From the Chu Tzu Yü-Lei (1270) to the Chu-Tzu Ch 'üan-Shu (1714): Change and Stability of Orthodox Ch'eng-Chu Learning*

Vol. 38 No. 3   9/2008    


From the Chu Tzu Yü-Lei (1270) to the Chu-Tzu Ch 'üan-Shu (1714): Change and Stability of Orthodox Ch'eng-Chu Learning*


Yung Sik Kim


Research Notes 







Key words

Chu Hsi, Chu-tzu yü-lei, Chu-tzu ch'üan-shu, Chéng-Chu School


  In an influential paper published in 1975, Wing-tsit Chan found several new trends in seventeenth-century Ch'eng-Chu orthodoxy: increased emphasis on the concrete topics at the cost of such metaphysical concepts as human nature (hsing '), decree (ming ), li , and ch'i ; more rationalistic trends; and stronger adherence to the idea of tao-t'ung 道統Chan's claims have gone largely unchallenged since they were made nearly three decades ago, although there have been significant works on various aspects of the early Ch'ing period.

  In this paper, I will re-examine the shifts in priorities and emphases of orthodox Ch'eng-Chu learning by comparing two important compilations of the thirteenth and the eighteenth centuries: the Chu-tzu yü-lei 朱子語類and the Chu-tzu ch'üan-shu 朱子全書The result of my study yields a picture more nuanced than what Wing-tsit Chan found in his study of the shift from the Hsing-li ta-ch'uan 性理大全to the Hsing-li ching-i 性理精義. To be sure, many of Chan's findings are reconfirmed: the Ch'üan -shu did show an increased rationalistic spirit, did contain more concrete scientific knowledge, and did emphasize the importance of the method of learning. At the same time, however, the traditional Confucian concerns of human nature and li (hsing-li)li-ch'i, and kuei-shen (and the supreme ultimate and yin-yang within the category of li-ch 'i) were still important. The basic orientation─priorities and em phases─of the orthodox thought of the Ch'eng-Chu School turns out to have not changed very much after all, at least in the government-initiated compilations of the orthodox Ch'eng-Chu Confucians.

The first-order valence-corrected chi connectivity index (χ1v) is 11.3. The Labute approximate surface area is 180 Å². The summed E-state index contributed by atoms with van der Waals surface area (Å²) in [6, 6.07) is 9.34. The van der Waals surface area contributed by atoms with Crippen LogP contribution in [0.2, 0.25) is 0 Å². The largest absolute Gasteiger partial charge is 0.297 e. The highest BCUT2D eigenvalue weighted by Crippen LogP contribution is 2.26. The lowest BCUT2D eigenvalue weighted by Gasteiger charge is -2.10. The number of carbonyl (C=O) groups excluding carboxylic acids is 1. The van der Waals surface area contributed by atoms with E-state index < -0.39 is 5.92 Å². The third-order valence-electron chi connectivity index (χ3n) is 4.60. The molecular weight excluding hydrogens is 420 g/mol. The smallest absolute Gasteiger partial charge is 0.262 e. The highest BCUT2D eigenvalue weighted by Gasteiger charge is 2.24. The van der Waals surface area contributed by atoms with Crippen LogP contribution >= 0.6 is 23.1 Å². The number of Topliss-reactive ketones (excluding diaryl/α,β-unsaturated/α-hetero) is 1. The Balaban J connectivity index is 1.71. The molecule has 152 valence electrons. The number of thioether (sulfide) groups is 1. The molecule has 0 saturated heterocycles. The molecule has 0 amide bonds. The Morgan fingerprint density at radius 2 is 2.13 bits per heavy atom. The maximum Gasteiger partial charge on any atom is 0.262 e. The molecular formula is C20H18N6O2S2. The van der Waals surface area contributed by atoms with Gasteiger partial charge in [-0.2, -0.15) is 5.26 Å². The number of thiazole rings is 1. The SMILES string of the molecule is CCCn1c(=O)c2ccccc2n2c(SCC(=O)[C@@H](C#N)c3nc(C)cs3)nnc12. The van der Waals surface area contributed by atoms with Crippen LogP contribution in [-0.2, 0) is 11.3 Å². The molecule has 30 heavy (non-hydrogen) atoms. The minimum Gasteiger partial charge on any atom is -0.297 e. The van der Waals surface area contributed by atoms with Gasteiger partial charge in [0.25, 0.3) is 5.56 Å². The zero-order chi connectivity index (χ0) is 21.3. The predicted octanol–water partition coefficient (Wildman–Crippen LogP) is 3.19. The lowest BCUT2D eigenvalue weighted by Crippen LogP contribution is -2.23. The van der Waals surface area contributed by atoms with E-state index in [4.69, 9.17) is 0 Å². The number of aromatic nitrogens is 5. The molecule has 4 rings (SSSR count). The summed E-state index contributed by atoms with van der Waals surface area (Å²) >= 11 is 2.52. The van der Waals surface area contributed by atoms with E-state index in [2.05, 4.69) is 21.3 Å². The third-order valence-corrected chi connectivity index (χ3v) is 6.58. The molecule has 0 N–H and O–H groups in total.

Author: Yung Sik Kim
Genre: Research Notes